Procedure for installing a CJC™ Fine Filtration unit
After understanding the key factors of how Varnish is formed and removed, it is then possible to look at the steps to preparing for installation, installation and monitoring of the CJC™ Fine Filtration unit installed.
- Take a pre-installation oil sample to perform MPC testing to establish a base line
- Visually inspect any components accessible that are known for Varnish deposits and document the level of Varnishing
- Observe how the machine is operating (sluggishness etc.) and the running temperatures
- Changing the oil will aid and speed up the process, but is not necessary, as the CJC™ Fine Filtration unit will filter the oil. It is best to compare the cost of CJC™ Fine Filter, CJC™ Filter Inserts and the replacement oil
- Changing or cleaning components like coolers will also aid the process, as it will potentially remove an area with high levels of Varnish deposits and will also lower the system operating temperatures and decrease the rate of oil degradation. Again, this is not necessary as the filtered oil will start to dissolve these Varnish deposits
- Ensure that the suction line to the filter is being supplied with the coolest possible oil from the system
- Update maintenance procedures to include oil sampling and MPC analysis at regular intervals. If possible set the initial intervals every one to two weeks to establish a baseline for saturation of CJC™ Filter Inserts for each system. This can be modified as the system is cleaned of the Varnish deposits, and as saturation of CJC™ Filter Inserts will slow down when the MPC lowers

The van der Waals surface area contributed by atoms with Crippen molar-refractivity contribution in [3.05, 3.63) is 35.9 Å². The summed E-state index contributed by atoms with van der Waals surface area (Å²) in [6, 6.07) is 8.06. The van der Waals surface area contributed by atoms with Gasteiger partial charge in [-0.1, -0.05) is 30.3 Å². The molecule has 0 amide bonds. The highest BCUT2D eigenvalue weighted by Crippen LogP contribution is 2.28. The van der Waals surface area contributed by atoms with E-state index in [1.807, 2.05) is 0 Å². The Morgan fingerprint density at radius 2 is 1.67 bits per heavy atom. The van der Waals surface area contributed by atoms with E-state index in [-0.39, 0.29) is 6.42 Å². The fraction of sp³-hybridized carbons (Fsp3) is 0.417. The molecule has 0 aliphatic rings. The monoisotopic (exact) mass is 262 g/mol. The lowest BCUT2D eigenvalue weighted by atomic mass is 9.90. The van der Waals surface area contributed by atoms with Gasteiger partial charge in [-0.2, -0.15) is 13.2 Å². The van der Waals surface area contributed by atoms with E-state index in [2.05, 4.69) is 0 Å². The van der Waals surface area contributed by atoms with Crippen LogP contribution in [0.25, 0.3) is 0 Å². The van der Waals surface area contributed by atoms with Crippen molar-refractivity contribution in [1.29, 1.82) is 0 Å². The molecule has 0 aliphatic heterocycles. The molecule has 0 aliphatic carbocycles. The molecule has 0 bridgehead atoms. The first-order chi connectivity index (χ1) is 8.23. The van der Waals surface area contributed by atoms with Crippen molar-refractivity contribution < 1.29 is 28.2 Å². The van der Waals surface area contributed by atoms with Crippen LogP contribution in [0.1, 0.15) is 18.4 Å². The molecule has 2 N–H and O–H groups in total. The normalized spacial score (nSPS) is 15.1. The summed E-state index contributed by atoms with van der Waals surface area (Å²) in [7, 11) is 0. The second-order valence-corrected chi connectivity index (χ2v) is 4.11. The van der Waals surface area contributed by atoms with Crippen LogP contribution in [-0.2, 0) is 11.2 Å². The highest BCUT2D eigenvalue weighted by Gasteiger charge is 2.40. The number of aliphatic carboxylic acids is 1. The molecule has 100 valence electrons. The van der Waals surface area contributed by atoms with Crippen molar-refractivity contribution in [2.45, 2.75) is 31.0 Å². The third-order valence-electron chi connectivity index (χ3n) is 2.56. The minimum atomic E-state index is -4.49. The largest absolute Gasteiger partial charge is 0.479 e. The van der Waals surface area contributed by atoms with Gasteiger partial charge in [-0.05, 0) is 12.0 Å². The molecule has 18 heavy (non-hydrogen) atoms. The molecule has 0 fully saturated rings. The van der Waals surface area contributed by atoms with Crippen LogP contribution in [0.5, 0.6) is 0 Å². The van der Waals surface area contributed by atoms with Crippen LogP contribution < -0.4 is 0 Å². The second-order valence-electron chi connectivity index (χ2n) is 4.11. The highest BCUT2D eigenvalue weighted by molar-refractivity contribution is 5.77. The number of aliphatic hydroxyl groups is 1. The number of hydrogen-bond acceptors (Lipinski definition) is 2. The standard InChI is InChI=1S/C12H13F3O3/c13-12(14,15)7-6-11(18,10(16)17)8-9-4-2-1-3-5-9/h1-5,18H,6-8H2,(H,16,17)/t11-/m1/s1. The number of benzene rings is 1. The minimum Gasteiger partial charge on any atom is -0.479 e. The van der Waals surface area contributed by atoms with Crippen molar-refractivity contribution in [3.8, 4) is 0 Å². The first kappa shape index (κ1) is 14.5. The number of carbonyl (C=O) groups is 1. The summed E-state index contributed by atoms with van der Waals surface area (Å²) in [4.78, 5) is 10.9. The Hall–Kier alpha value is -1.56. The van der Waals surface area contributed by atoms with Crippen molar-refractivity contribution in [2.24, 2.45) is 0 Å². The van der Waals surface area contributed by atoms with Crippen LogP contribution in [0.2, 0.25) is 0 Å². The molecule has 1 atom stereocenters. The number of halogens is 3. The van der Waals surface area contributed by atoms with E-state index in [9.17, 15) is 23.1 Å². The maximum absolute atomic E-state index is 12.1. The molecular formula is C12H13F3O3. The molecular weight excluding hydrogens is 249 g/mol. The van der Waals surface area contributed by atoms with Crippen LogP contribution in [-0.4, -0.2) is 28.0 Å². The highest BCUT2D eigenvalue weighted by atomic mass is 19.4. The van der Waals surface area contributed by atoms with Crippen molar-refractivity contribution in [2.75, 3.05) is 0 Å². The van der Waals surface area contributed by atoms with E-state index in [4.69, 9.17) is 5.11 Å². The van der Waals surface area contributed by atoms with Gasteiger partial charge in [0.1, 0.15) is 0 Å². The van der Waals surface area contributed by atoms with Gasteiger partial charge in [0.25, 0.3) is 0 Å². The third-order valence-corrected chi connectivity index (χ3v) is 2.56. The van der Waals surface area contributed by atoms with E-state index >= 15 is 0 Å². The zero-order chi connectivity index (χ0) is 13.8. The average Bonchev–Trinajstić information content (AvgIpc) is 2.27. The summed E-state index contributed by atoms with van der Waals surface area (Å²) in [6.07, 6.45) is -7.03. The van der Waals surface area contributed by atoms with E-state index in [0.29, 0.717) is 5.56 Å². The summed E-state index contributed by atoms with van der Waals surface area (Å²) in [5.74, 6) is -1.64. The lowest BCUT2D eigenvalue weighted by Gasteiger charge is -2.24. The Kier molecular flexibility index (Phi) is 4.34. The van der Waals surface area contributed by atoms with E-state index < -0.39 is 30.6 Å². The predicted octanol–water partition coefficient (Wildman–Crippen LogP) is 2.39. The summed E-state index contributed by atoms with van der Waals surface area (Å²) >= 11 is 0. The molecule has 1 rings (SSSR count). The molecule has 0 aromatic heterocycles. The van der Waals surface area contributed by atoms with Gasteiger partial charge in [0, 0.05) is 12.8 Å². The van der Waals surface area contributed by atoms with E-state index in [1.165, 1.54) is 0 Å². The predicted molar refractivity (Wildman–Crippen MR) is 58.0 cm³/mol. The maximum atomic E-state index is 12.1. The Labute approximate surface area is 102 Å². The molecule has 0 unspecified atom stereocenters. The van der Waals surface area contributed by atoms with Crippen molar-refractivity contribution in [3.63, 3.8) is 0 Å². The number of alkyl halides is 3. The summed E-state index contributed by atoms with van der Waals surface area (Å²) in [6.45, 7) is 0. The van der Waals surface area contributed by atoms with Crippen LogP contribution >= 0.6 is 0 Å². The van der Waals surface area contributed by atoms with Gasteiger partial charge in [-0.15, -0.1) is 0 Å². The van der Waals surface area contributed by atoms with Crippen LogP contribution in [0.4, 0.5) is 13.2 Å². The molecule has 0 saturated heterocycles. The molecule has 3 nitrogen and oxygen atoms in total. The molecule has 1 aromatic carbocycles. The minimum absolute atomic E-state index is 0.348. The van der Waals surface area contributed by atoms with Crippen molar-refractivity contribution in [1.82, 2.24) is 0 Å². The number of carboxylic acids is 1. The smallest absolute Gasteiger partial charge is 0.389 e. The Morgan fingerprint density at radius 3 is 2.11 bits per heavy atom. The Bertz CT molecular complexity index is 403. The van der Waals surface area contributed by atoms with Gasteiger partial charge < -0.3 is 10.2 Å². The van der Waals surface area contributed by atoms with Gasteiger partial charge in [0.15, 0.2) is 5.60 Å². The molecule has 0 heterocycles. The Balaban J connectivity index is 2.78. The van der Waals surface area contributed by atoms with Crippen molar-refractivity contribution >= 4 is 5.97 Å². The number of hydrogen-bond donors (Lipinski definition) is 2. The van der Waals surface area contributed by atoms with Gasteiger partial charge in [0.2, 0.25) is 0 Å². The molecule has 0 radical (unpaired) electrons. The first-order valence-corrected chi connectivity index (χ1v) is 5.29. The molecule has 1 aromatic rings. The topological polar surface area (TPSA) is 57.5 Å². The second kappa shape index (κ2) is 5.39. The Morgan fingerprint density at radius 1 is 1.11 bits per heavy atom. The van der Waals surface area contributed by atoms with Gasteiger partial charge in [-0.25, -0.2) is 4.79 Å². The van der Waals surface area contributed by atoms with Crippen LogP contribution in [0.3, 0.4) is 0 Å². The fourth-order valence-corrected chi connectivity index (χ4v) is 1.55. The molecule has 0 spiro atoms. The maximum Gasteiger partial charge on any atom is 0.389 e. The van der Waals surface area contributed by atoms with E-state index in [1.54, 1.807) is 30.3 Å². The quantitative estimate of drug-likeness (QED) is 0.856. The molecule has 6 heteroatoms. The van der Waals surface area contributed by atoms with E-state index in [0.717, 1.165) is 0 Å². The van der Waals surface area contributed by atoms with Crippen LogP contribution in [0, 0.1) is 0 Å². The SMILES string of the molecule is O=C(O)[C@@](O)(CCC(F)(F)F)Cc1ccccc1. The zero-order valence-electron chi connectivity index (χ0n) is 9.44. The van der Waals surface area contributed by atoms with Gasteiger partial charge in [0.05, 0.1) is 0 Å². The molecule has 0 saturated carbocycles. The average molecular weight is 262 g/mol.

- Any plateau or rise in MPC after the initial steep climb back to 60-80% of pre-installation value will indicate CJC™ Filter Insert saturation of soft contaminants and CJC™ Filter Insert change should be scheduled for the next available service or maintenance work
- Any rise above 2.5 bar on the pressure gauge at operation temperature, will indicate saturation of particle or water contamination and CJC™ Filter Insert change should be scheduled
- Compare current system operating conditions against historical pre-installation data collected
- After the system is cleaned of all Varnish deposits and the MPC reaches an acceptable level (below MPC 15), continue regular oil sampling and MPC analysis to establish rate of CJC™ Filter Insert saturation under normal operating conditions